We all find ourselves longing for a relationship for different reasons.
One of the biggest reasons why people yearn for a relationship is that they simply want to feel loved. They’re unhappy in their personal lives, unhappy with themselves, and they need someone else to feel worthwhile.
Of course, this is the worst reason to jump into a relationship — and if you’re launching yourself into dating (especially with the intention of settling down), then it’s a good idea to know what you want in a partner and a relationship.
If you’re single and you think you’re ready to start a relationship, it’s worth figuring out what you’re really looking for from a partner first before you start dating for the sake of dating (or to get your mum to stop asking about your love life, or to plaster up the looming existential crisis that is turning 30 this year).
So if you’re unsure what you really want from a relationship, it might be worth first considering the following:
Do you love yourself?
We’re often told to love ourselves. Countless advice columns and self-help books implore us to love ourselves, especially when we’re single, but what does it really mean? In short: do you care for yourself in the way that you deserve to be cared for?
This isn’t about being selfish — far from it. It’s simply about ensuring your own needs are met. No-one else in the world will look after you like you can, so be good to yourself.
When you love yourself, you can love another without relying on them for your own self-worth. You enter the relationship as equals, secure in yourself but ready to share that with another person.
Of course, loving yourself is easier said than done. It takes time and requires a concerted effort to overcome the critical voice in your head.
Does your prospective partner share your views?
Variety is the spice of life. And variety is especially important in relationships. It’s what keeps things fresh, challenging our own views and opening us up to new ideas and experiences.
Having different tastes in music or film adds a little excitement to a relationship, with each partner taking delight in sharing their own tastes with their beau. But sometimes, too much variety can spell disaster for relationships.
For instance, let’s say you’re a left-leaning vegetarian with strong views about animal rights. Partnering with someone who eats meat and thinks nothing of vivisection spells trouble for a prospective relationship.
In some cases, our views are irreconcilable with those of our partner. If a compromise is impossible, then move on and find someone you can achieve it with.
What are the values that matter most to you?
In the same vein as the above, some of us might not even know what our values are. We take them for granted, and so don’t see them as values. Instead, they are simply part of the furniture of our personalities.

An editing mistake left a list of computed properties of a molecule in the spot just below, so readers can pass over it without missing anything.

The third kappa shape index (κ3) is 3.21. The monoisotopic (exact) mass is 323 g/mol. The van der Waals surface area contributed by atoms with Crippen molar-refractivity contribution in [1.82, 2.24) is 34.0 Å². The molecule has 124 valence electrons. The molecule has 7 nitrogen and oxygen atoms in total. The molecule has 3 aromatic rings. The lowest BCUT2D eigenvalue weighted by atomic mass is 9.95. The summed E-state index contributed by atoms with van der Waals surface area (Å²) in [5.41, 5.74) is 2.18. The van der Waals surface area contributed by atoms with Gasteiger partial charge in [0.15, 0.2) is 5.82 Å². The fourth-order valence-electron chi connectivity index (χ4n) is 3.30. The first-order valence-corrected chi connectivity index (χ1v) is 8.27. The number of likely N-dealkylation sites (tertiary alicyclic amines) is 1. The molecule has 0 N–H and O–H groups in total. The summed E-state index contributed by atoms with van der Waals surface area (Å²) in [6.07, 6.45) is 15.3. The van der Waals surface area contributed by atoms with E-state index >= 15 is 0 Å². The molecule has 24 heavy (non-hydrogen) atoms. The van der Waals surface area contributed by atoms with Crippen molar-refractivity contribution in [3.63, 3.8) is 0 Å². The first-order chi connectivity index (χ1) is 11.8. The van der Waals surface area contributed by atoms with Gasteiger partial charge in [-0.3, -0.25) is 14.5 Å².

Take some time to identify your values. What matters to you? What do you care about? What hill would you proverbially die on? These might include:
These are often the things that we refuse to compromise on. They form an integral part of your personality, shaping the essence of who you are.
While compromising on some aspects of your personality is a necessity of relationships, compromising on the very crux of what makes you who you are should never be on the table. That’s why it’s so important to find someone whose beliefs and values align with yours — especially if you see your relationship lasting for a long time.
What did you learn from your bad dates?
Bad dates — we’ve all had them. The constant phone-checker, the one who negs you, the one who clearly wants to be somewhere else — it’s a fact of dating.
But while these bad dates offer good fodder for funny anecdotes to tell friends later, they also provide an opportunity for you to identify what you don’t want in a prospective partner.
Look at your previous bad dates and identify what exactly you didn’t like about them. Maybe they complained about their ex too much, or they lacked any real ambition. Highlight the red flags and then use that to create a template of what you do want in a potential partner.
Sure, dating is something of a baptism by fire. But a few bad dates will help you better understand what you want — expect, even — from your next date.
What do you think and feel?
Whether you’re dating, thinking about dating or enjoying the single life, you spend a lot of time thinking about yourself and what you feel.
Rather than keeping these thoughts in your head, write them down. Keep a journal of your thoughts and feelings on a daily basis. It’s important to make these as immediate and impulsive as possible — scribble your thoughts down when they’re fresh and save analysing your musings for later.
Putting pen to paper and expressing your thoughts in writing helps give you an outside perspective on them. It lets you turn introspection into actionable steps that help you decide what you want from life — and a partner.
The search for a partner is no easy task. There are a lot of people in the world, and finding the right one for you is like looking for a needle in a haystack. But by better understanding yourself, who you are and what you want, you give yourself more control in that search.
Bear in mind the tips above as you figure out what you really want in a partner and find the person who is best suited to take that valuable role in your life.